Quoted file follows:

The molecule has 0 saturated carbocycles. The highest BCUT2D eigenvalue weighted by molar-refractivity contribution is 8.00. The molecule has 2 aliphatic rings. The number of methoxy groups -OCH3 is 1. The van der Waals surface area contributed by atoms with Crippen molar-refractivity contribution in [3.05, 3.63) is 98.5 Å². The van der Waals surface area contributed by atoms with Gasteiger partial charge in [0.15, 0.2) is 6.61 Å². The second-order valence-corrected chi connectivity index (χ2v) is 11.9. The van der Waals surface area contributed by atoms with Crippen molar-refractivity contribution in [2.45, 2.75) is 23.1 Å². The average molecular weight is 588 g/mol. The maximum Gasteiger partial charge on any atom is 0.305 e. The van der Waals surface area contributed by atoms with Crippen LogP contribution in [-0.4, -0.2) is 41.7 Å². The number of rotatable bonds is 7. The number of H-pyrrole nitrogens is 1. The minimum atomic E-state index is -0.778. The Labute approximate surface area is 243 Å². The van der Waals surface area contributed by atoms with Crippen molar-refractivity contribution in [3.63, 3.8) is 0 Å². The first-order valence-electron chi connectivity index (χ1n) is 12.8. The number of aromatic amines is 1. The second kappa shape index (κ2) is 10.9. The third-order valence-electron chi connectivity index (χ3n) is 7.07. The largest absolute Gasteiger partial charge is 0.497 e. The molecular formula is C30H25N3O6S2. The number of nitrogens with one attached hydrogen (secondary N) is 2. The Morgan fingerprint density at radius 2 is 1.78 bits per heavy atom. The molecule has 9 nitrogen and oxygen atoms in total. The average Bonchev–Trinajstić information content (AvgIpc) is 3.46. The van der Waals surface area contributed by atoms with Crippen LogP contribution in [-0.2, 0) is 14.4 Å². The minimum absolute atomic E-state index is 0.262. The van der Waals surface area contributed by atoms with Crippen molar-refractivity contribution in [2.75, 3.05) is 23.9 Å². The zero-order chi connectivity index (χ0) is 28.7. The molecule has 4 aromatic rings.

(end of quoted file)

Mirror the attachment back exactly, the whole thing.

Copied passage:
The molecule has 0 saturated carbocycles. The highest BCUT2D eigenvalue weighted by molar-refractivity contribution is 8.00. The molecule has 2 aliphatic rings. The number of methoxy groups -OCH3 is 1. The van der Waals surface area contributed by atoms with Crippen molar-refractivity contribution in [3.05, 3.63) is 98.5 Å². The van der Waals surface area contributed by atoms with Gasteiger partial charge in [0.15, 0.2) is 6.61 Å². The second-order valence-corrected chi connectivity index (χ2v) is 11.9. The van der Waals surface area contributed by atoms with Crippen molar-refractivity contribution in [2.45, 2.75) is 23.1 Å². The average molecular weight is 588 g/mol. The maximum Gasteiger partial charge on any atom is 0.305 e. The van der Waals surface area contributed by atoms with Crippen LogP contribution in [-0.4, -0.2) is 41.7 Å². The number of rotatable bonds is 7. The number of H-pyrrole nitrogens is 1. The minimum atomic E-state index is -0.778. The Labute approximate surface area is 243 Å². The van der Waals surface area contributed by atoms with Crippen molar-refractivity contribution in [3.63, 3.8) is 0 Å². The first-order valence-electron chi connectivity index (χ1n) is 12.8. The number of aromatic amines is 1. The second kappa shape index (κ2) is 10.9. The third-order valence-electron chi connectivity index (χ3n) is 7.07. The largest absolute Gasteiger partial charge is 0.497 e. The molecular formula is C30H25N3O6S2. The number of nitrogens with one attached hydrogen (secondary N) is 2. The Morgan fingerprint density at radius 2 is 1.78 bits per heavy atom. The molecule has 9 nitrogen and oxygen atoms in total. The average Bonchev–Trinajstić information content (AvgIpc) is 3.46. The van der Waals surface area contributed by atoms with Crippen LogP contribution in [-0.2, 0) is 14.4 Å². The minimum absolute atomic E-state index is 0.262. The van der Waals surface area contributed by atoms with Crippen molar-refractivity contribution in [2.75, 3.05) is 23.9 Å². The zero-order chi connectivity index (χ0) is 28.7. The molecule has 4 aromatic rings.